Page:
You know, so much emphasis is typically placed on moments such as these. Standing as we were inside a life moment that arrives preprogrammed with heavily scripted meaning, it was refreshing to experience it on our own terms. There were no dramatic embraces, no tears, no special sense of this is it, we’ve finally arrived. For some, that won’t feel right. But for us, it was comforting. The beau and I are not especially romantic or sentimental people, so to spend those special few moments together on our wedding day inside our hideously cluttered home, casually stuffing our faces with sandwiches — that was the ultimate unplanned tribute to ourselves.

We couldn’t linger, though, because we had to meet one of our photographers at the courthouse at 1:00 p.m. for some pictures alone. At 2:00 we headed down to the Historical Museum to take the shots with our families. I don’t think I’ve ever smiled so much in my life, and I don’t mean that in a good way. By the time we finished the posed photos, guests were beginning to arrive. I flitted back and forth between the courtyard and our staging area — a room inside a historic building from which my brigadiers and I would make our entrances — greeting guests and touching up my makeup. Being able to say hello to folks as they came in and invite them to help themselves to a glass of champagne helped take my mind off the fact that the ceremony was quickly approaching — but not nearly for long enough.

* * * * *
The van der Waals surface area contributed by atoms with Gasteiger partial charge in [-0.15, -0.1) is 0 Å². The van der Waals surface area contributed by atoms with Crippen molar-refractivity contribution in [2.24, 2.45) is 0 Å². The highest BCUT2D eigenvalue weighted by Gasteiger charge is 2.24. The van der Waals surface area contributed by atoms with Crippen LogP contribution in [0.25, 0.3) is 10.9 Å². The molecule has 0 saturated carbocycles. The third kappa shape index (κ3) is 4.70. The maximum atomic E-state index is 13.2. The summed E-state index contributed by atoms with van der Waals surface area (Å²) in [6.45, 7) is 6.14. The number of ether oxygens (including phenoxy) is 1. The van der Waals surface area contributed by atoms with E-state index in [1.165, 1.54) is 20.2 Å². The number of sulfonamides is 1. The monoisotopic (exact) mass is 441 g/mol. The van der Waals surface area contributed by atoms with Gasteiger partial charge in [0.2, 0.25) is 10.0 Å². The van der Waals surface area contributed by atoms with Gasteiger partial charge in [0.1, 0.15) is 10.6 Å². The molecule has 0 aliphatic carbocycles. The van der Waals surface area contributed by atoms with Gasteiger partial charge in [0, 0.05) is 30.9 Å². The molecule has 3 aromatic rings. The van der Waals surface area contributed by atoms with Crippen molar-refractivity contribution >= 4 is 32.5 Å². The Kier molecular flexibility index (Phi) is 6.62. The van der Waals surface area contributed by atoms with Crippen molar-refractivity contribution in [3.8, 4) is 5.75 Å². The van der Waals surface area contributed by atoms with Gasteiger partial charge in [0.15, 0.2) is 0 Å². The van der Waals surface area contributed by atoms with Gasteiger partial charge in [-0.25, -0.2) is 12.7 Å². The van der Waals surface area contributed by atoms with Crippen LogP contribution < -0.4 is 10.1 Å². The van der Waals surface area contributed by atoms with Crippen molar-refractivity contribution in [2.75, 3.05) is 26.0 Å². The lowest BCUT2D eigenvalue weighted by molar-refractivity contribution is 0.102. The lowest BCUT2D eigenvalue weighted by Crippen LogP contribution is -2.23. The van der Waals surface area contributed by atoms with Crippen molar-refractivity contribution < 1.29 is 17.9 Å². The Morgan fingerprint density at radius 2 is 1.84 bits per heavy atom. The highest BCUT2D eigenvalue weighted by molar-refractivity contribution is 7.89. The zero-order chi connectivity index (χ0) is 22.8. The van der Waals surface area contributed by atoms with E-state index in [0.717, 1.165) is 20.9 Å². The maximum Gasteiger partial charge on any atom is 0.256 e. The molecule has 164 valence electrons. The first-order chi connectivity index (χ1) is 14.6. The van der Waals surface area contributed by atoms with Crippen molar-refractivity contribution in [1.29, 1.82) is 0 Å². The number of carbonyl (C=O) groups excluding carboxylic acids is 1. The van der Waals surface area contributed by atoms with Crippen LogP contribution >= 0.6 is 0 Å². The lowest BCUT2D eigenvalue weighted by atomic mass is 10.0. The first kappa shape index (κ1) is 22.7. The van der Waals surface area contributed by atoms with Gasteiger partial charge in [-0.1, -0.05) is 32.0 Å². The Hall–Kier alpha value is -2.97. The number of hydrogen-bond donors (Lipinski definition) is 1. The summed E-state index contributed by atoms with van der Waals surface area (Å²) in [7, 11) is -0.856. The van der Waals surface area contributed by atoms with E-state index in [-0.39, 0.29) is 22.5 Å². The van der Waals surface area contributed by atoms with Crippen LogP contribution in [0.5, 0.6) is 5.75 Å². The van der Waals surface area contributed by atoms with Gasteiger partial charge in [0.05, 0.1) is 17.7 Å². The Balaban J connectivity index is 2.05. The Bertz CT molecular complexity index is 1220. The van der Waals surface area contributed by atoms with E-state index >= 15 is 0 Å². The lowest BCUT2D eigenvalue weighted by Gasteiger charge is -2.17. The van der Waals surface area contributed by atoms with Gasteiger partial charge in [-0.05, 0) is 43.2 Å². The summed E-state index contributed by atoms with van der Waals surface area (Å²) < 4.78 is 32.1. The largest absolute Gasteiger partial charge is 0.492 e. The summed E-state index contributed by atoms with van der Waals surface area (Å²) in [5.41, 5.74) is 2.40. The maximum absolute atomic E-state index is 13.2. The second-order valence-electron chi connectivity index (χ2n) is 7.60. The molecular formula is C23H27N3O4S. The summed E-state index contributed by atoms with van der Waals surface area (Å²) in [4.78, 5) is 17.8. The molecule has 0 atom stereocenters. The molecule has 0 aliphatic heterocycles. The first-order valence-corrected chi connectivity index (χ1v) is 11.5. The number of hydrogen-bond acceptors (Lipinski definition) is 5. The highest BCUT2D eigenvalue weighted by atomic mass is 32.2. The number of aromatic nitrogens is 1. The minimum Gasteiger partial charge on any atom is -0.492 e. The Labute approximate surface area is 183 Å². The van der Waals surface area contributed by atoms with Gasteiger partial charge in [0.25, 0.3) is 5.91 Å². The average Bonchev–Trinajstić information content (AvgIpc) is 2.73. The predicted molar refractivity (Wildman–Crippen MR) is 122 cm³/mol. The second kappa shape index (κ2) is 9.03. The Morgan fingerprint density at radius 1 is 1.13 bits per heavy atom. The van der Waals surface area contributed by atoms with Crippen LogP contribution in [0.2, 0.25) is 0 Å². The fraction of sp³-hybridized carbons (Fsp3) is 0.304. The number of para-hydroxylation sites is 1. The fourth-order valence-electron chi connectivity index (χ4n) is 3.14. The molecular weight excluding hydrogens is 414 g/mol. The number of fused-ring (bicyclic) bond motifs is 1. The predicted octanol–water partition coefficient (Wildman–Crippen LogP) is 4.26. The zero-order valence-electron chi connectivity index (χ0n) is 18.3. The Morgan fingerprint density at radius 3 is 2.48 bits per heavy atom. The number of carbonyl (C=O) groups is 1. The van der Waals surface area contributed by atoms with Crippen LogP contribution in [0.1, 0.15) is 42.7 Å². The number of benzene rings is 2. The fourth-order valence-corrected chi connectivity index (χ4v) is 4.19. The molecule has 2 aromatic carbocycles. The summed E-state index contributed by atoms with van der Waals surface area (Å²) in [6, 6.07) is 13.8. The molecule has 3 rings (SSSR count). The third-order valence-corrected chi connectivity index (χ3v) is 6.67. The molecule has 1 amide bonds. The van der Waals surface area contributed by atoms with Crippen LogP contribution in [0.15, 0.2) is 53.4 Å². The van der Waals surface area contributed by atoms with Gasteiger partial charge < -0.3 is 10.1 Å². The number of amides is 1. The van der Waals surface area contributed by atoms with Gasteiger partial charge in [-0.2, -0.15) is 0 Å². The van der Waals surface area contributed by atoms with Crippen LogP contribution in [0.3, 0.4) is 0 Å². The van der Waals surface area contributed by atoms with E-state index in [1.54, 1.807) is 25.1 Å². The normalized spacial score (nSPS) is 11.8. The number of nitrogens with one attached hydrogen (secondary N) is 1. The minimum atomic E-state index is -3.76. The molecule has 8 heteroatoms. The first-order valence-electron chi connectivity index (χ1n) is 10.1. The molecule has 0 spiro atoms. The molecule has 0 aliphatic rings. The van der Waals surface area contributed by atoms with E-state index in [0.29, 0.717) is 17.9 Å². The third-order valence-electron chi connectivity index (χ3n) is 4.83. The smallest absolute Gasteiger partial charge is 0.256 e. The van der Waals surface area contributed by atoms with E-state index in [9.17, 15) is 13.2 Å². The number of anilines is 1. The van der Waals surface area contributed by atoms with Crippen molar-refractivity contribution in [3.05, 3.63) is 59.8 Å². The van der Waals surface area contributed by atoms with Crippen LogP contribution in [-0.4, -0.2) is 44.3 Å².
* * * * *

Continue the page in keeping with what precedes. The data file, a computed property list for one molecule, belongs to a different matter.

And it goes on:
At some point my anxiety finally crested so high that I sequestered myself in the staging room to calm down and go over my vows. I leaned against the wall and read them over and over again, trying to burn the words into my brain. I glanced up and locked eyes with my best lady. “Oh my god,” I said. “I’m going to die.”

And I almost hoped I would.


taken by my best lady


Soon enough, the coordinator poked his head in and said it was almost time to start. And just like that the tremors in my stomach became quakes. My mother tentatively approached the room and stood just outside the door. “It’s okay, you can come in, mom,” I called. “I didn’t want to bother you,” she said, “but I wanted to wish you luck and say I love you.” Her mouth worked as she came in for a hug and I had to blink fast to fight back the tears. I already felt like throwing up — the last thing I wanted to do was start bawling.